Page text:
>> Speaker 3: Correct, okay.
>> Speaker 4: Jen, can I ask, real quick?
>> Jen Kramer: Yeah.
>> Speaker 4: How did you highlight and move everything to the same-
>> Jen Kramer: How did I do that?
[00:05:17] Highlight, click and drag the highlight. And I have a Mac, so I'm using the Apple key on Windows, I think it's just the Ctrl key. And then the the bracket keys, sort of to the right of the letter P, the square bracket keys, that will move everything together as a unit.
>> Jen Kramer: Okay, so let's skip the very first row right now, that one's gonna be tricky. We got some sort of weird Spanish thing going on. Let's work on the second row for the moment, cuz the second row is pretty typical, right? There's four things in that row, right?
Four things in that row. And it's three numbers and a multiplication sign, correct? Okay, so tell me how those things are gonna function. How are those things gonna function? Yeah.
>> Speaker 3: They're all buttons.
>> Jen Kramer: They're buttons. Do we know how to code a button?
>> Speaker 3: Yeah.
>> Jen Kramer: Sweet, let's go ahead and code some buttons.
So in that row, we're gonna need to have four buttons, correct?
>> Jen Kramer: Now does anybody remember what goes in between the button tags here?
>> Speaker 2: What you want on your button.
>> Jen Kramer: What you want on your button. So what do I want on the first button?
>> Jen Kramer: What do I want on the first button?
>> Speaker 2: Seven.
>> Jen Kramer: Seven, okay?
So we're gonna go ahead and put a 7 on the first button. Great, guess what we're gonna do for button number eight?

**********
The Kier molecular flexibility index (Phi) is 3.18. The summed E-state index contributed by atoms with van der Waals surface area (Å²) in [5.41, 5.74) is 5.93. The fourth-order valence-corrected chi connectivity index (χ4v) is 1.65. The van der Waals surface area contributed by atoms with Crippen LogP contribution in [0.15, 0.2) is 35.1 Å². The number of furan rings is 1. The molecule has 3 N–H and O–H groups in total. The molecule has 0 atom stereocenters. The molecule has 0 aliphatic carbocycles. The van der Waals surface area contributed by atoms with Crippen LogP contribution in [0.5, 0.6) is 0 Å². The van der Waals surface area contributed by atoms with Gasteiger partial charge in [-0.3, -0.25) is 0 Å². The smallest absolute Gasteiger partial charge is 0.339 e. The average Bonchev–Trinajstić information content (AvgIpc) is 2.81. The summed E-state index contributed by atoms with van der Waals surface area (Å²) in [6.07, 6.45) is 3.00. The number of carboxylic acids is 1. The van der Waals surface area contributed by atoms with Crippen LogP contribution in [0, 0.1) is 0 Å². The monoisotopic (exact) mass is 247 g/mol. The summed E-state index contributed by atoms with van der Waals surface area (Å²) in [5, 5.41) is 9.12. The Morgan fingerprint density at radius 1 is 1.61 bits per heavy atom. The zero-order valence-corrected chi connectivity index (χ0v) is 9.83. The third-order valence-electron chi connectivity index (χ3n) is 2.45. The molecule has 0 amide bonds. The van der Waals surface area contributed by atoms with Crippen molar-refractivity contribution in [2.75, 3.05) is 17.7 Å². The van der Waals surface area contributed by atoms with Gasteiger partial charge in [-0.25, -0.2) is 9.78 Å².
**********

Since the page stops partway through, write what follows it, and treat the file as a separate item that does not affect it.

>> Speaker 2: Same thing [INAUDIBLE]
>> Jen Kramer: How about the same thing, except it's gonna be an 8. Guess what we're gonna do for button number nine?
>> Speaker 2: Same thing.
>> Jen Kramer: Wow, you guys are so smart! Same thing, except we're gonna make the button say 9 this time.
>> Jen Kramer: Okay, and now for the last button, here. What is that button gonna be?
>> Speaker 2: Times.
>> Jen Kramer: This weirdo multiplication symbol, right? We could probably fake it with letter X, but there is in fact a multiplication symbol.
[00:08:00] And if you refer back to the little text file that I gave you with this, up at the top of the page, I mentioned that there are codes for some of these funky symbols that are out there online. And I gave you a place where we could look those up.
So if you just go on ahead and copy that URL.
>> Jen Kramer: Let's go on ahead and look at that in a webpage.
>> Jen Kramer: And you'll l see here, this is a nice little reference that has lots of great symbols here for us. If you're putting up math on the web, this is gonna be super useful to you, because there's all kinds of crazy math symbols out there, right?
But fortunately, they put the ones that are most used right here at the beginning. So you'll see that there is a multiplication sign here, and there's a couple of different ways to write that.
>> Jen Kramer: So you can either use the HTML code. Which is this × semicolon, or you can use the quote, HTML entity, which is & times semicolon, either one of those will work.
I'm gonna go ahead and use the actual times down here on the bottom because it's much easier to look at that code and know what that means than ×. So you just need to copy that.
>> Jen Kramer: And then you can drop that in, for your button.
>> Jen Kramer: Make sense?
Okay, let's go on ahead and save that. And let's just look at that real quick in our browser. And see what we've got so far.
>> Jen Kramer: Do you see it? It's kinda small.
>> Jen Kramer: Looks like that. [LAUGH]